This week AFL superstar Lance ‘Buddy’ Franklin became the latest in a long list of athletes to come under fire for their behaviour or associations. Collective Shout, an organisation which campaigns against the objectification of women and girls in popular culture, called Franklin to account for his clothing line Nena & Pasadena and its use of derogatory images in both its clothing designs and advertising.
With the recent launch of his own brand of football, Buddy Ball, Franklin is now selling not only clothing range rife with provocative imagery, but a product targeted specifically at young children.
According to an April 30 post on the Collective Shout website:
“Buddy is marketing his brand to children, milking his role model status to sell footballs. This is the man who designs porn themed t-shirts, produces pornographic campaign videos and provides a social forum on Facebook for men to joke about drugging and raping women.”
As parents, how do we reconcile the positive influence sport stars like Buddy have on our children as healthy, hard working, successful athletes, with the less than perfect example they set in other aspects of their lives? Is it reasonable for us to expect our children’s heroes to behave the way we’d like when they’re off the field, or is it our job to steer our kids in the right direction?
Athletes are fallible people like the rest of us. Many of them are thrust into the limelight and showered with cash and adulation at an age when their contemporaries are living at home with Mum and Dad, struggling to drag themselves out of bed for a 9am uni lecture or an entry level job. Maybe it’s not fair to judge these young men not only their performance on the football field, but what they decide to do with their finances and personal lives too. Carlton’s Chris Judd, one of the biggest names in AFL, has said in the past he only wants to be remembered as a sportsperson, and that children should look up to people who they know, not celebrities.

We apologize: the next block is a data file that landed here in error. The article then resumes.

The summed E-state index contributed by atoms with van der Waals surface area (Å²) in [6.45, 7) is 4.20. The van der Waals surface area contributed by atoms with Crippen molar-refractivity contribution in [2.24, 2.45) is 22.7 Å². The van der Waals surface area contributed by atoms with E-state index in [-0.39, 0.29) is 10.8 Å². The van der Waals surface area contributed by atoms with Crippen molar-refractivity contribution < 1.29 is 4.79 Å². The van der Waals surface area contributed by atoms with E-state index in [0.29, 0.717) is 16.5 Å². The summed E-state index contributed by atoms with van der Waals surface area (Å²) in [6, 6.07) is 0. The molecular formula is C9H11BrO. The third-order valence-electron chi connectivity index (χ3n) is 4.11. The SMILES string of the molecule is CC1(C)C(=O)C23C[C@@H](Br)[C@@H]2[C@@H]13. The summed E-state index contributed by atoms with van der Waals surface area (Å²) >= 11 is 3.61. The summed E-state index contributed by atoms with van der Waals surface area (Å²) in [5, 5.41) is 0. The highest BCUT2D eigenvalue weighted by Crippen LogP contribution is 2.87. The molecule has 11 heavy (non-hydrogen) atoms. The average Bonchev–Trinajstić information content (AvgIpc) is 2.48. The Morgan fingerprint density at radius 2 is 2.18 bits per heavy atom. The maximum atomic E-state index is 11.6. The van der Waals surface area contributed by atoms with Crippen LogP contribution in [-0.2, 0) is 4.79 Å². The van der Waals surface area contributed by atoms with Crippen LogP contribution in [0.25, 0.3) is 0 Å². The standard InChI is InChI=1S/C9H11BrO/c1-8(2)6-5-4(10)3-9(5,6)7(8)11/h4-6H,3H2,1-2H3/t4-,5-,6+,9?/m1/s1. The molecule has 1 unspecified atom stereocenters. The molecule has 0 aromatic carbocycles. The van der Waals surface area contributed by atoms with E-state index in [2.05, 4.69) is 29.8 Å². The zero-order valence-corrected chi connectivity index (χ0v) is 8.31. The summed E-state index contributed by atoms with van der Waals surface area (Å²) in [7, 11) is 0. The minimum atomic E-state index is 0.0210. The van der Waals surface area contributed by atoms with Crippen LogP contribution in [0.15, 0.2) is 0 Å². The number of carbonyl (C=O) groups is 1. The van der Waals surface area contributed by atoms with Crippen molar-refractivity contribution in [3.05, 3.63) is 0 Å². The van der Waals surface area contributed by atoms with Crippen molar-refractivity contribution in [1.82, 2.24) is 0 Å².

But to quote Voltaire (and Spiderman’s Uncle Ben), with great power comes great responsibility. There’s no doubt professional athletes work very hard for their success, but as a reward they get to do what they love and get paid very well to do it. If they want to continue making big money, the image they present to the public is important for themselves, their club (in the case of footballers) and their sport. Children will look up to and aspire to be like famous athletes, whether the athletes are comfortable with it or not.
The AFL has a Respect and Responsibility policy which is supposed to create “safe, supportive and inclusive environments for women and girls across the football industry as well as the broader community”. The image Lance Franklin portrays with his Nena & Pasadena brand is not supportive of women, and by endorsing the messages it sends he is doing himself a disservice. Perhaps he could take a cue from someone like Essendon footballer Nathan Lovett-Murray, who has used his profile to launch a music label for Indigenous hip hop artists.
I know in the end it’s up to me, my husband, our friends and family members to model good behaviour for our children and teach them how to treat other people. I don’t expect our sporting heroes to be perfect, but I can choose not to support players whose business ventures I don’t approve of. I won’t be buying a Buddy Ball for my kids, how about you?
Check out Collective Shout’s article here: http://collectiveshout.org/2012/04/buddys-no-role-model/
The AFL’s Respect and Responsibility Police is here: http://www.afl.com.au/development/womengirls/respectandresponsibility/tabid/10321/default.aspx
Georgina Scambler is a journalism student and mother of two who has spent the last four years juggling off campus study with full time parenting. You can follow her on Twitter here